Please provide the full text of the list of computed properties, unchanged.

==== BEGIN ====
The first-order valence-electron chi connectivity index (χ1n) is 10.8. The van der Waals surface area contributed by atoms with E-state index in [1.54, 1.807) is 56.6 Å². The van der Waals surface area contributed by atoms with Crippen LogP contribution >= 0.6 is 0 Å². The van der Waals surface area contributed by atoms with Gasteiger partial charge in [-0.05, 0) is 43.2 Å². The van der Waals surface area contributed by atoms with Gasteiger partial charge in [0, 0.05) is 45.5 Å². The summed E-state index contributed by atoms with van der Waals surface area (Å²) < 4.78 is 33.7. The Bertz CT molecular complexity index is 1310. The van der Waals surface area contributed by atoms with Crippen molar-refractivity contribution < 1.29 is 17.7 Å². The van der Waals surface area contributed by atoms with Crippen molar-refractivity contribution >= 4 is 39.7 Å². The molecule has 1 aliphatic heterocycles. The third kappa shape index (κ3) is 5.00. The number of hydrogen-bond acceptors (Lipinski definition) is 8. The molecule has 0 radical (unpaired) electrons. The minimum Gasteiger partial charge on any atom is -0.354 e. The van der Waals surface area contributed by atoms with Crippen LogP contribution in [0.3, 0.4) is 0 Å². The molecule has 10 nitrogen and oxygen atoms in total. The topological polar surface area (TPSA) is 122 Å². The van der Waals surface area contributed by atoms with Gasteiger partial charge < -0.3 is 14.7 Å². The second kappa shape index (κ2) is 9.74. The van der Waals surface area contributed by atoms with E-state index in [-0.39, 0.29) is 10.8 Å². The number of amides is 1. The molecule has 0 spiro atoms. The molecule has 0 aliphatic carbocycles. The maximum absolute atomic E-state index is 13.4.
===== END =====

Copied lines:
The first-order valence-electron chi connectivity index (χ1n) is 10.8. The van der Waals surface area contributed by atoms with E-state index in [1.54, 1.807) is 56.6 Å². The van der Waals surface area contributed by atoms with Crippen LogP contribution >= 0.6 is 0 Å². The van der Waals surface area contributed by atoms with Gasteiger partial charge in [-0.05, 0) is 43.2 Å². The van der Waals surface area contributed by atoms with Gasteiger partial charge in [0, 0.05) is 45.5 Å². The summed E-state index contributed by atoms with van der Waals surface area (Å²) < 4.78 is 33.7. The Bertz CT molecular complexity index is 1310. The van der Waals surface area contributed by atoms with Crippen molar-refractivity contribution < 1.29 is 17.7 Å². The van der Waals surface area contributed by atoms with Crippen molar-refractivity contribution >= 4 is 39.7 Å². The molecule has 1 aliphatic heterocycles. The third kappa shape index (κ3) is 5.00. The number of hydrogen-bond acceptors (Lipinski definition) is 8. The molecule has 0 radical (unpaired) electrons. The minimum Gasteiger partial charge on any atom is -0.354 e. The van der Waals surface area contributed by atoms with Crippen LogP contribution in [0.3, 0.4) is 0 Å². The molecule has 10 nitrogen and oxygen atoms in total. The topological polar surface area (TPSA) is 122 Å². The van der Waals surface area contributed by atoms with Gasteiger partial charge < -0.3 is 14.7 Å². The second kappa shape index (κ2) is 9.74. The van der Waals surface area contributed by atoms with E-state index in [-0.39, 0.29) is 10.8 Å². The number of amides is 1. The molecule has 0 spiro atoms. The molecule has 0 aliphatic carbocycles. The maximum absolute atomic E-state index is 13.4.